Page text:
Rick Jow, D.D.S., M.S.
Dr. Jow graduated with highest honors from the University of California, Davis in 1980 and was elected to the honor societies of Phi Beta Kappa and Phi Kappa Phi. He graduated with honors from Dental School in 1984 from the University of California, San Francisco and was elected to the dental honor society of Omicron Kappa Upsilon. During his dental training, Dr. Jow was involved in teaching and research and received awards for his outstanding performance and abilities.
Orthodontic and TMJ post-doctoral training was completed in 1986 at the University of California, Los Angeles. Dr. Jow completed his Master’s Degree in 1987 at U.C.L.A. He has presented and published several research papers and abstracts on jaw muscle endurance and recovery.
Dr. Jow is a Clinical Professor at the UCSF School of Dentistry and has been teaching clinical orthodontics and orthodontic diagnosis and treatment planning since 1989. He received recognition for Excellence in Instruction in 1994. In addition, Dr. Jow has passed the written examination of the American Board of Orthodontics.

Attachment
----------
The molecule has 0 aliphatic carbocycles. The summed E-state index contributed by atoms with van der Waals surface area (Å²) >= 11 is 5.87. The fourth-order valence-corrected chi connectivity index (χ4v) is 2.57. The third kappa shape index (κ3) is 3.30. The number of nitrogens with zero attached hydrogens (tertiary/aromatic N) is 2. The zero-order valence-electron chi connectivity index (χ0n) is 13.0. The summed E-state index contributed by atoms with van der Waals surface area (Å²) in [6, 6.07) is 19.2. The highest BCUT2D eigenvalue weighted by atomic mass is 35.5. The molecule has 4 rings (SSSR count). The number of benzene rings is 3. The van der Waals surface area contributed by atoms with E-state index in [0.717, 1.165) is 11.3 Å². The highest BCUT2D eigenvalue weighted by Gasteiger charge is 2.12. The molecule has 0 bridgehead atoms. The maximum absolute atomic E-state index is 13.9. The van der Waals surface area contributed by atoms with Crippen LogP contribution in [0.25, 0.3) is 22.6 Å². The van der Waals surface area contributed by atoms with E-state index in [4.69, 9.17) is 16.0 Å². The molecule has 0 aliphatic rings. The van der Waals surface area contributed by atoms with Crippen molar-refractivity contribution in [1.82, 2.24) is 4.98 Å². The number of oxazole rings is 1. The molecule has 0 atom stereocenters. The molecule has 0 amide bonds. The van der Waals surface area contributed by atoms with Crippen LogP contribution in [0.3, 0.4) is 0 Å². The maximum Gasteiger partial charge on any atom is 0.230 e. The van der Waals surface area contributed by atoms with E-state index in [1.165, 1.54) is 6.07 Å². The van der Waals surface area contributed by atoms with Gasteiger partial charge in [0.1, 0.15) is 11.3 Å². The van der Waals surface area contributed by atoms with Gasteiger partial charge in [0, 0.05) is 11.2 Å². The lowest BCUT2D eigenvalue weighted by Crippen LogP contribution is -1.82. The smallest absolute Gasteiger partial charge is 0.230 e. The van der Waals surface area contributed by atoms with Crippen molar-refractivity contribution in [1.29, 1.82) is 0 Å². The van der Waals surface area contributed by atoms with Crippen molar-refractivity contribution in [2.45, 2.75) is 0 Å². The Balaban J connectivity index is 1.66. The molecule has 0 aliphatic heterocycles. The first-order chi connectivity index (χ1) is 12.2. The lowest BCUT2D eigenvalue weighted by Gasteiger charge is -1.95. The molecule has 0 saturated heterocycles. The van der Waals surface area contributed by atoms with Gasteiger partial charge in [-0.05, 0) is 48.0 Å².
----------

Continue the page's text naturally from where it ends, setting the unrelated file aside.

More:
Dr. Jow began his practice in San Francisco in 1986. In addition to treating children and adolescents, Dr. Jow acquired extensive experience in multi-disciplinary adult orthodontic treatment working in concert with his brother, who is a prosthodontist, and other dental specialists. Later, he began a practice in Fremont gaining even more experience in early treatment of orthodontic and orthopedic problems in children.
Dr. Jow is a member of the American Association of Orthodontists, Pacific Coast Society of Orthodontists, California State Society of Orthodontists, American Dental Association, California Dental Association, and Santa Clara County Dental Society.
Dr. Jow’s hobbies include designing, building, and flying radio controlled model helicopters. His speed helicopter fuselage won the International Speed Cup event in 2012. He also enjoys machining, working with composites, and crafting details on scale model helicopters, then flying them to emulate the full size counterparts.